How to Handle Road Rage Like a Boss on Your Commute

How to Handle Road Rage Like a Boss on Your Commute

You’re stuck in traffic on your way home from work and a cheeky bugger skips the queue, cutting in – what do you do? Beep your horn? Make rude gestures?

Knowing how to overcome road rage is a rare thing, with most people dismissing it as just another part of modern driving in the UK.

However, road rage can lead to dangers on the roads and boil over into the workplace.

According to the RAC, almost half (43%) of UK drivers had been victims of road rage in 2018.

To make matters worse, the Department for Transport’s figures from 2018 showed that 5,283 people were either killed or injured in collisions as a result of aggressive driving!

If you’re guilty of letting your emotions run high behind the wheel on your commute to and from work, check out this handy guide.

What does road rage have to do with work?

The problem with road rage, or any other form of anger, is that it can easily dictate your next actions.

If you’re heading to work and you go into work angry, you may end up acting out of turn or saying something inappropriate.

Similarly, if you experience road rage on your way home, your poor family may get the brunt of it.

In many ways, knowing how to handle road rage is the same as knowing how to deal with a challenging situation at work.

When your boss dumps a load of work on your desk towards the end of the day, how do you react?

Or if a client decides to make your life difficult, have you got the patience to listen and solve their issue?

It’s a mental process of managing situations effectively, seeing the bigger picture and taking the high-ground.

Here’s how you can get a grip on road rage and tricky situations at work.

6 tips on how to prevent road rage on your commute

Incentivise time

It may seem simple, but if you’re running late for work, you’ll start to make rash decisions and act differently.

The clock is your most powerful tool for preventing road rage on your commute.

To sweeten the deal, you can even set time aside to pick up a coffee or bite to eat as a reward for being early.

Incentivising good time-keeping is a useful tip and will make the world of difference when you step out of your car and into the office.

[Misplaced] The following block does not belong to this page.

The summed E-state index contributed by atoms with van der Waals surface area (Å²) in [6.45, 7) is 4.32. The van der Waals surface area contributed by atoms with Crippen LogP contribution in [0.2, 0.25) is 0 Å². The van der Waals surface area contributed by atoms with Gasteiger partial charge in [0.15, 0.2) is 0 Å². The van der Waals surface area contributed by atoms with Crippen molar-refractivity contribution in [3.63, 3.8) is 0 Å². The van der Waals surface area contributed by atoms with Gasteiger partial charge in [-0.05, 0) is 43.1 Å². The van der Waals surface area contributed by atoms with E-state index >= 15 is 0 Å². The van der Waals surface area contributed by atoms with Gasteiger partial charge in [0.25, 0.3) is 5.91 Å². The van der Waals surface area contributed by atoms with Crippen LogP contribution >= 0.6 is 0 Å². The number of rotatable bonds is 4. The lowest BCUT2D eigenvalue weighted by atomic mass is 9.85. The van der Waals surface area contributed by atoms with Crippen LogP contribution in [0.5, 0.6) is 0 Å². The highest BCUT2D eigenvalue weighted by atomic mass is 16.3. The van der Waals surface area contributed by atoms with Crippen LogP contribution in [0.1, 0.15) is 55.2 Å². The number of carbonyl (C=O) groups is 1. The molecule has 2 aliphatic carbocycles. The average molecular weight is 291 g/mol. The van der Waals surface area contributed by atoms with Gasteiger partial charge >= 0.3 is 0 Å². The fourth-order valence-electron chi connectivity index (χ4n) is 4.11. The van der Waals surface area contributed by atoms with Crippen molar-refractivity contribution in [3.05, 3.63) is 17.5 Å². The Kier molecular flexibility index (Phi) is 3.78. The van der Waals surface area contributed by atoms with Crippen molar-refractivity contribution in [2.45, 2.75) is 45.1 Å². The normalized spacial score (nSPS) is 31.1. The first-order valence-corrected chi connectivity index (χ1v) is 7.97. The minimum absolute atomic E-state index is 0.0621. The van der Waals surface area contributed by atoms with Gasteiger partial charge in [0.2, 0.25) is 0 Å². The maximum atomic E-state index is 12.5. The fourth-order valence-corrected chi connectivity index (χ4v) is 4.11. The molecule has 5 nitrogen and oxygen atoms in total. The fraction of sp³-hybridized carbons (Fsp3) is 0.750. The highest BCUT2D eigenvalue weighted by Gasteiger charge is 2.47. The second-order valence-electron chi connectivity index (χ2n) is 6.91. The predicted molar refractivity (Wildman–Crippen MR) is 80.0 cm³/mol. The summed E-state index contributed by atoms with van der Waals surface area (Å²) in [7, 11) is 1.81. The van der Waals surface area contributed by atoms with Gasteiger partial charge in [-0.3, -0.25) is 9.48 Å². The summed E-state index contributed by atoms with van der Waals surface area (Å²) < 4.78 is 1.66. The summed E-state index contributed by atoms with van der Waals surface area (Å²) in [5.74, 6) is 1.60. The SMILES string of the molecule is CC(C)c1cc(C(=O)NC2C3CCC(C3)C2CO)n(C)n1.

Listen to the right tunes

Listening to some tunes on the way to work is a staple for a lot of us, but are you picking the wrong genre?

In a blog posted by Admiral, they revealed that singing reduces stress and is a natural anti-depressant.

Listening to classical music is another way of keeping yourself relaxed.

However, if you love your rock, hip-hop and heavy metal, you’re more likely to tailgate, speed and get into traffic accidents.

Ignorance is bliss

Sometimes road rage is caused by other’s road rage.

The remedy? Ignore them.

If you’ve made a mistake on the road or can sense someone is being hostile, just look ahead and focus on the road (like you should).

Road rage builds when others engage in it.

Stay focused and treat your car as your own little bubble.

Nobody with bad vibes can disturb you.

Talk yourself down

In your moment of rage, take a moment to ask yourself, “Would I gain anything from becoming angry?” It’s about recognising what’s important to you and seeing the bigger picture.

Retaliating to someone else’s mistake by tailgating them or swearing at them can cause a crash. What’s the point?

If you have an exciting project on at work, think about that.

Or if you’re trying to unwind after a tough day at work, focus on how nice it will be to see your family when you get home.

Yes, anger creates irrational behaviour or a rush of blood to the head, if you will.

But talking yourself down out loud can make the whole thought process real and enable you to see sense.

Relaxing podcasts

Swap music for podcasts on your commute to and from work.

Not only can it help prevent road rage, but you can learn something in the process too!

The Mindful Podcast focuses on giving you a simple form of meditation to allow you to become present in what’s going on without feeling overwhelmed.

BBC Radio 4’s Soul Music is another fantastic podcast to look into.

Each episode explores one song and what it means to different people from around the world.

It’s powerful and moving.

Ted Radio Hour can help inspire you when you’re behind the wheel.

Taking interviews and talks snippets from the fascinating TED conferences that happen around the world, this podcast will help you discover new insights and gain a broader outlook on life.

One that doesn’t care about small matters on the road.

Take public transport

If none of the previous methods of preventing road rage work for you, maybe it’s time to think about taking public transport.

Yes, trains and buses can be delayed, but at least you don’t have to sit in traffic and deal with other pesky drivers!

It’s a lot better for the environment and you can use the time to be productive too.

  • Work on a new project in your head or on paper.
  • Do puzzles and crosswords.
  • Play educational mobile app games.
  • Plan your day ahead.

For more inspiration on how to make your work commute productive, read our handy guide.

Enjoyed reading this?

We have plenty of other blogs based on your daily commute.

Here are a few of my picks:

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Shubham Batham
6 months ago

It is really helpful for me. Thank you for this article.

Shubham Kumar
6 months ago

Thanks for this article.